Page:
I concur. If the person would include their zipcode and cable feed we could check on zap2it to see what TiVo thinks about the lineup. I'm dying to see how well the purchased but not authorized cable card functions. My nickel say it's a failure. But I can wait. It should be educational.

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Old 08-30-2015, 12:00 PM   #15
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Thanks for all the replies. I have ordered a cable card. We'll see what happens. But concerning the last comment on cable theft, I am paying for Internet and phone through the cable company. The channels I receive are a byproduct of having the cable connected to my house and, according to Suddenlink, is just the way it is. I guess my question was not clear enough. If I choose cable as my source on my TV, I get nothing as I do not have their converter box. But if I select antenna as the source, I pick up all the channels available to me. I am not using the 'cable' tuner on my TV's but have selected 'antenna' as the source. I was confused that any of my TVs could pick up air channels using the 'cable' as an antenna feed, why couldn't TiVo? It gave me about 20 digital channels as I expected. However, none would display, not even the local one 5 miles away.
Did you rerun guided setup on your Roamio, this time selecting antenna as your source?

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Old 08-30-2015, 12:02 PM   #16
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I concur. If the person would include their zipcode and cable feed we could check on zap2it to see what TiVo thinks about the lineup. I'm dying to see how well the purchased but not authorized cable card functions. My nickel say it's a failure. But I can wait. It should be educational.
My dime says it works. Mine works 100% for all analog and clear QAM channels on my Oceanic Time Warner system, if that means anything?

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Old 08-30-2015, 12:22 PM   #17
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My dime says it works. Mine works 100% for all analog and clear QAM channels on my Oceanic Time Warner system, if that means anything?
You are so fortunate. Did you see my post (#5). What does your premiere indicate?

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Old 08-30-2015, 12:33 PM   #18
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You are so fortunate. Did you see my post (#5). What does your premiere indicate?
This?
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It's real easy to test. Just go to Settings & Messages, Account & System Info, TiVo box Diagnostics. Channel down to Cable Card 1. Check the entry for Channel List Received. Check that the VCT ID number is for your cable feed. See, nothing to it.
I'm not sure I'm getting your point. It downloads the channel map for the system you're on when it's plugged in. I have the correct channel map on mine. As a matter of fact, I remember it also updated its firmware when I initially plugged it in as well.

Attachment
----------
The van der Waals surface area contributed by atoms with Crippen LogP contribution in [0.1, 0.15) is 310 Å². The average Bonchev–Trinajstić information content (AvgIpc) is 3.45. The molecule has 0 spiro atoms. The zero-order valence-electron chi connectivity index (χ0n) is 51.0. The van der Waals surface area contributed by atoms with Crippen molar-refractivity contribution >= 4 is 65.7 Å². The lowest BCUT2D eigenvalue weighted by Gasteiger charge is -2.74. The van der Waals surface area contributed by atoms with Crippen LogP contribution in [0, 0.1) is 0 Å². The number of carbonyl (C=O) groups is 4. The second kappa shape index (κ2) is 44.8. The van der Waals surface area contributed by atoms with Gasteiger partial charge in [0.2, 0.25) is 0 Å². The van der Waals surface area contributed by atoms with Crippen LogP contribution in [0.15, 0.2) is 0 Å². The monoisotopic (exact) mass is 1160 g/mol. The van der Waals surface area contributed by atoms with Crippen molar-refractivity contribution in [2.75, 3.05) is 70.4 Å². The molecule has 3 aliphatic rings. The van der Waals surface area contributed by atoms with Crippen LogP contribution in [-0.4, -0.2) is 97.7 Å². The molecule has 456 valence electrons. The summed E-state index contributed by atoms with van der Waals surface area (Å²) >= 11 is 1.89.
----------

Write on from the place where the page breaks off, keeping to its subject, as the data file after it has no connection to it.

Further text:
I've plugged these cards into both a Premiere XL and Roamios with the same results.

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Old 08-30-2015, 12:45 PM   #19
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I'm not sure I'm getting your point. It downloads the channel map for the system you're on when it's plugged in. I have the correct channel map on mine. As a matter of fact, I remember it also updated its firmware when I initially plugged it in as well.

I've plugged these cards into both a Premiere XL and Roamios with the same results.
Like I said, you're lucky. My cable feed does not see a cable card not in its database. So I plug in a foreign card and get nothing. The guide, on the other hand, comes from my zipcode & selected provider. Or maybe I'm just unlucky.

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Old 08-30-2015, 01:59 PM   #20
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My dime says it works.
Yeah, if his cable company is offering an analog-only package so that people aren't required to have a cable box then TiVo should be on top of the program information and it should work fine.

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Old 08-30-2015, 02:02 PM   #21
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Thanks for all the replies. I have ordered a cable card. We'll see what happens. But concerning the last comment on cable theft, I am paying for Internet and phone through the cable company. The channels I receive are a byproduct of having the cable connected to my house and, according to Suddenlink, is just the way it is.
I'm not judging, as many people still do exactly what you're doing without issue. But the cable company still considers that theft. If you don't pay for cable TV service (even though you do pay for phone and internet), hook it up to a TV and watch it, that's theft, unless they specifically say basic cable is included with your internet service. In some cases, it is, but in others it isn't.

I'd still try to get clarification from the cable company in case you find yourself in a tight spot. If Suddenlink has told you it's not a problem, make sure you have proof. Cable companies can and do do audits and nail people all the time. A big reason for the digital transition is to stop this sort of thing.